Our friends at pioneering machine performance group Survival Research Laboratories respectfully request the opportunity to bring their delightful robotic presentations to the Google campus. Now that's an offer you can't refuse.
Apps for Kids is Boing Boing's podcast about cool smartphone apps for kids and parents. My co-host is my 10-year-old daughter, Jane.In this episode, we reviewed a bluetooth-enabled snap-together robot kit for kids called Pascal. It's made by Atoms and costs $119.
And, we present a new "Would you rather?" question:
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Writes Markoff in the NYT: "Google confirmed on Friday that it had completed the acquisition of Boston Dynamics, an engineering company that has designed mobile research robots for the Pentagon. The company, based in Waltham, Mass., has gained an international reputation for machines that walk with an uncanny sense of balance and even — cheetahlike — run faster than the fastest humans."
Nothing could ever go wrong here. I mean, seriously: tell me if you saw one of these things running after you, you wouldn’t crap your pants and have a heart attack at the same time.
Over at The Atlantic, Alan Taylor's "In Focus" presents a photographic glimpse of today's robotics state-of-the-art. Above, two of DARPA's Legged Squad Support System (LS3) robots out for a run. These rough-and-ready bots were built by Boston Dynamics. I worry about the overuse of these generous, loving robots as pack mules. As JG Ballard said, robotics is "the moral degradation of the machine." Video below!
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It is a "a 6-foot-tall robot built entirely from bionic body parts and implantable synthetic organs – complete with a functioning circulatory system."
It "contains more than a million sensors, two hundred processors, seventy circuit boards and twenty-six individual motors."
It "walks, talks, grasps, sees, hears, and even thinks."
It is called the Incredible Bionic Man, and is the star of a new documentary premiering on Smithsonian Channel on Sunday, October 20, 2013 at 9 p.m.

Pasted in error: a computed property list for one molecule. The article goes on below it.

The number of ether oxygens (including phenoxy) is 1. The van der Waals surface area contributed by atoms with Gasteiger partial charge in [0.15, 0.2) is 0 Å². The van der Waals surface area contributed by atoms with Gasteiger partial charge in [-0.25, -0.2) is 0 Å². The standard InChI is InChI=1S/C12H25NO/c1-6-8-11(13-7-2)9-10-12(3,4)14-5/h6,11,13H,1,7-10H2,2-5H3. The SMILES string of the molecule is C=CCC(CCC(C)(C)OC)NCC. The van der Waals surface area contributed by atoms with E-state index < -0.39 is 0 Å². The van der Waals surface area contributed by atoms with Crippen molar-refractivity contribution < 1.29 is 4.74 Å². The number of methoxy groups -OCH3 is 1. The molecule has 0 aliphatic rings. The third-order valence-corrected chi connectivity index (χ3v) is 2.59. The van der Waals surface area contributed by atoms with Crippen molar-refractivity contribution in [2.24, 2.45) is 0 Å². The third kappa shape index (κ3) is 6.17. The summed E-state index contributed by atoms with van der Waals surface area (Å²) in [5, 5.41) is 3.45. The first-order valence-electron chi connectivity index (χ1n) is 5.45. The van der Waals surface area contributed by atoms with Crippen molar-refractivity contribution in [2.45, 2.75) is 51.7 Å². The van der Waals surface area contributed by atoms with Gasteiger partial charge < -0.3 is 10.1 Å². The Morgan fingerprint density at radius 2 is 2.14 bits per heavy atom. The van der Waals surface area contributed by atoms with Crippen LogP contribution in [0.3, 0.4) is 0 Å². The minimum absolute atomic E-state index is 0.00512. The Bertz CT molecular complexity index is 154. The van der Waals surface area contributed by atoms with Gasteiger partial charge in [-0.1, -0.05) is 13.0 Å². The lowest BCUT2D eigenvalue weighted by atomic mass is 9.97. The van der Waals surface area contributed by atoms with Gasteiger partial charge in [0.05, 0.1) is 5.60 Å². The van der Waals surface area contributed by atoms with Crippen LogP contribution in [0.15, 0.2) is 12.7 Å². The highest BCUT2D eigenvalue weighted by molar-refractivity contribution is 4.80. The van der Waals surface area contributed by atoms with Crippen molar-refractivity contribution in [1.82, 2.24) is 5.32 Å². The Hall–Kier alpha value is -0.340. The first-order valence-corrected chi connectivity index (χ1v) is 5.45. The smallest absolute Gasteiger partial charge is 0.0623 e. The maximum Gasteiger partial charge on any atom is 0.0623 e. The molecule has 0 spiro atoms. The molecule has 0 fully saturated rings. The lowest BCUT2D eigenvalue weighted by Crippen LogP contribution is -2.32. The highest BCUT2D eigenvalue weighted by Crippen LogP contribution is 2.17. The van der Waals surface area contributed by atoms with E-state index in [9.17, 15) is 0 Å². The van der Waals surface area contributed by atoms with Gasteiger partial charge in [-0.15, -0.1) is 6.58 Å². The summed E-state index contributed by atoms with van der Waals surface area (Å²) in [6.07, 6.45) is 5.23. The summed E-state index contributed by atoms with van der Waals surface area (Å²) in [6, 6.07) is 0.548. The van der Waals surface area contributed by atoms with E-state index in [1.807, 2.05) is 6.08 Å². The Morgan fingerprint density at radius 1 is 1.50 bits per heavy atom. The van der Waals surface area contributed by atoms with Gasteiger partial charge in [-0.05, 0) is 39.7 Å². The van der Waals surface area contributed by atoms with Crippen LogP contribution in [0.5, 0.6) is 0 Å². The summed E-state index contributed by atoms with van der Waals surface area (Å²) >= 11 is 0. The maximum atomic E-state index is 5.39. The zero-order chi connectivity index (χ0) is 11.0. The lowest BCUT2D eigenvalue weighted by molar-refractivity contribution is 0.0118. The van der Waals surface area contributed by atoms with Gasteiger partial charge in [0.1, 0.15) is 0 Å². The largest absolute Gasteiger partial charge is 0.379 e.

I'll watch it with interest and some skepticism. For instance, do the organs and circulatory system actually serve a useful purpose, or are they just useless baggage?
Previously: Building a "bionic man"
Wondrous young maker Super Awesome Sylvia and our friends at Evil Mad Scientist Laboratories are hoping to release their amazing WaterColorBot as a kit. My 7-year-old son and I both want one, and we can vouch not only for Sylvia's awesomeness but the quality of Evil Mad Scientist Laboratories kits! They've launched a Kickstarter for the WaterColorBot kit.
Bill Scannell says: "I have a friend of mine who's put together a project to put an AI brain into a lifelike robot, the goal being to make it as smart as a stupid three-year-old, from which point it can begin to learn on it's own and develop consciousness."
The robot is being developed by a team of roboticist rock stars, including David Hanson (who built the Philip K. Dick android head) and Mark Tilden (creator of BEAM robotics and the WowWee Robosapien robot).
Chris Chappell and Easton LaChappelle have launched a Kickstarter campaign to fund the development of a 3D printed robotics hand. The hand is currently aimed at makers and researchers, but the eventual market will be for prosthetics.
Chris and Easton are primarily focused on dropping the cost of the hand, since current research hands or prosthetic hands can cost £50,000+. The cost of the Kickstarter hand fully assembled is £300 with electronics. They also offer a control glove (based on a nintendo power glove) for an extra £200.